In recent days, I spoke with a half dozen prominent Republicans and Trump advisers, and they all describe a White House in crisis as advisers struggle to contain a president who seems to be increasingly unfocused and consumed by dark moods. Trump’s ire is being fueled by his stalled legislative agenda and, to a surprising degree, by his decision last month to back the losing candidate Luther Strange in the Alabama Republican primary. “Alabama was a huge blow to his psyche,” a person close to Trump said. “He saw the cult of personality was broken.”
According to two sources familiar with the conversation, Trump vented to his longtime security chief, Keith Schiller, “I hate everyone in the White House! There are a few exceptions, but I hate them!” (A White House official denies this.) Two senior Republican officials said Chief of Staff John Kelly is miserable in his job and is remaining out of a sense of duty to keep Trump from making some sort of disastrous decision. Today, speculation about Kelly’s future increased after Politico reported that Kelly’s deputy Kirstjen Nielsen is likely to be named Homeland Security Secretary—the theory among some Republicans is that Kelly wanted to give her a soft landing before his departure.
One former official even speculated that Kelly and Secretary of Defense James Mattis have discussed what they would do in the event Trump ordered a nuclear first strike. “Would they tackle him?” the person said. Even Trump’s most loyal backers are sowing public doubts. This morning, The Washington Post quoted longtime Trump friend Tom Barrack saying he has been “shocked” and “stunned” by Trump’s behavior.
While Kelly can’t control Trump’s tweets, he is doing his best to physically sequester the president—much to Trump’s frustration. One major G.O.P. donor told me access to Trump has been cut off, and his outside calls to the White House switchboard aren’t put through to the Oval Office. Earlier this week, I reported on Kelly’s plans to prevent Trump from mingling with guests at Mar-a-Lago later this month. And, according to two sources, Keith Schiller quit last month after Kelly told Schiller he needed permission to speak to the president and wanted written reports of their conversations”.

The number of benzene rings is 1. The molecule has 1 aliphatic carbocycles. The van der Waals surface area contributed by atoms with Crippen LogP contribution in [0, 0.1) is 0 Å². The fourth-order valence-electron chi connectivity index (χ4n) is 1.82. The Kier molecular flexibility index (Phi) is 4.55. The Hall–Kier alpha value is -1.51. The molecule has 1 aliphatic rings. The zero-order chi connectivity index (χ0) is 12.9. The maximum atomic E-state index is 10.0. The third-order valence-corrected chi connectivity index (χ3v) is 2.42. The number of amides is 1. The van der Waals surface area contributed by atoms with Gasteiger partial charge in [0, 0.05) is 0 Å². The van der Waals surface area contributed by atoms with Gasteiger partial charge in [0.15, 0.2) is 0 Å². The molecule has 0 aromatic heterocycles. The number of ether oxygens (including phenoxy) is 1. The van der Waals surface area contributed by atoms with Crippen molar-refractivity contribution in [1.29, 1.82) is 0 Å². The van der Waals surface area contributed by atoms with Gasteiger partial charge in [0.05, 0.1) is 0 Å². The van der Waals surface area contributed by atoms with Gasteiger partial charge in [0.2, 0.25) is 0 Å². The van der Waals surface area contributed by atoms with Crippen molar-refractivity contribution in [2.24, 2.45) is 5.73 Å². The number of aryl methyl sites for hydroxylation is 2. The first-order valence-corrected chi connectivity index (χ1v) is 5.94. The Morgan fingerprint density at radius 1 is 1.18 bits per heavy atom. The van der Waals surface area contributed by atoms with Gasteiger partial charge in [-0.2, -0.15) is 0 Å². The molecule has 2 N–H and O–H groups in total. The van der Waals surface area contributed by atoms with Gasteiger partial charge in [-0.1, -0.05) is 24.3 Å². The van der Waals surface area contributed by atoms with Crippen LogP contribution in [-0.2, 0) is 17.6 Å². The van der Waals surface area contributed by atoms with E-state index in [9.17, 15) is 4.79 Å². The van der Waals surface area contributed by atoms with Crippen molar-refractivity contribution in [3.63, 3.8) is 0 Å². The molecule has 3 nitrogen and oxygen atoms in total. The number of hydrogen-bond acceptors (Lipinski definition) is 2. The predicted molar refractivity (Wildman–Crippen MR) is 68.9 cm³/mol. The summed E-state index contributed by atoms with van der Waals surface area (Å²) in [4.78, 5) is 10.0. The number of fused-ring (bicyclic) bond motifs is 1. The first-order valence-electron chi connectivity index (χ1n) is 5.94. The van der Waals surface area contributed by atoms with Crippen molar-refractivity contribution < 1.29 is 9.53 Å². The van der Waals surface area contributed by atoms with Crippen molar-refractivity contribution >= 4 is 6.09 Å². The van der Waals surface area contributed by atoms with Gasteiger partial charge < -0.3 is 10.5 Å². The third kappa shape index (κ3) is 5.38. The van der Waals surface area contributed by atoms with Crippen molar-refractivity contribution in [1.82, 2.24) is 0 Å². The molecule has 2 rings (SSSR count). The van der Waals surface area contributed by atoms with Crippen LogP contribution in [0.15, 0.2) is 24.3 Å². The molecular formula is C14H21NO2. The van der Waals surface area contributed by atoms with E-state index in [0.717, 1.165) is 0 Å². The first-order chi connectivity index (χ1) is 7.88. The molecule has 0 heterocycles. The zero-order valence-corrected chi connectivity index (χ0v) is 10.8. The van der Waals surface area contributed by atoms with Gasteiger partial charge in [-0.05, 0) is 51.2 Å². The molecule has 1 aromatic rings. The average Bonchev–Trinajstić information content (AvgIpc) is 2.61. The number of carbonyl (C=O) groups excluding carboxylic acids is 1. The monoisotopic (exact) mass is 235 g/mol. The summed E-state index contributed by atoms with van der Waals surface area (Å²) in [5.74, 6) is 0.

If these reports are true, it is a clear indication that Trump truly is unfit for office (not that there are any realistically good replacements to hand). The problem is that, Vanity Fair, like all mainstream media outlets, simply cannot be trusted. The sources for the damning report on Trump could either be fake, massaged to fit a narrative or taken out of context. The fact that such reports cannot be trusted is no one’s fault but the mainstream media outlets themselves.
Prior to Trump entering office and while Trump was still expressing desires to engage in detente with Russia, pull out of Afghanistan and not hinder Syria’s war against jihadist terrorism, the mainstream media were still out for Trump’s throat and the evident bias in pieces that were supposedly reportage, meant that the mainstream media rendered their entire output to being nothing more than thinly veiled opinion pieces on Trump, which were unethically disguised as factual reportage.
Of course there is nothing wrong with instinctively thinking Trump is crazy, or stupid, even without direct evidence, but as ethnics dictates, the mainstream media should have said ‘this is our opinion’. Instead they acted as though they were proffering fact.
The truth was then as it is now, that the mainstream media is more focused on style than on substance. Before Trump had any policy making track record, the mainstream media damned him because those in charge of CNN, NBC, BBC, CBS, NYT and WaPo don’t like a man who eats fast food, has a sense of humour and says words like “pussy” to acquaintances. I personally don’t care about any of that, I care about issues of war and peace and Trump was certainly more inclined towards peace than Hillary Clinton, whose blood soaked track record and her pride in such a thing, was uniquely disgusting.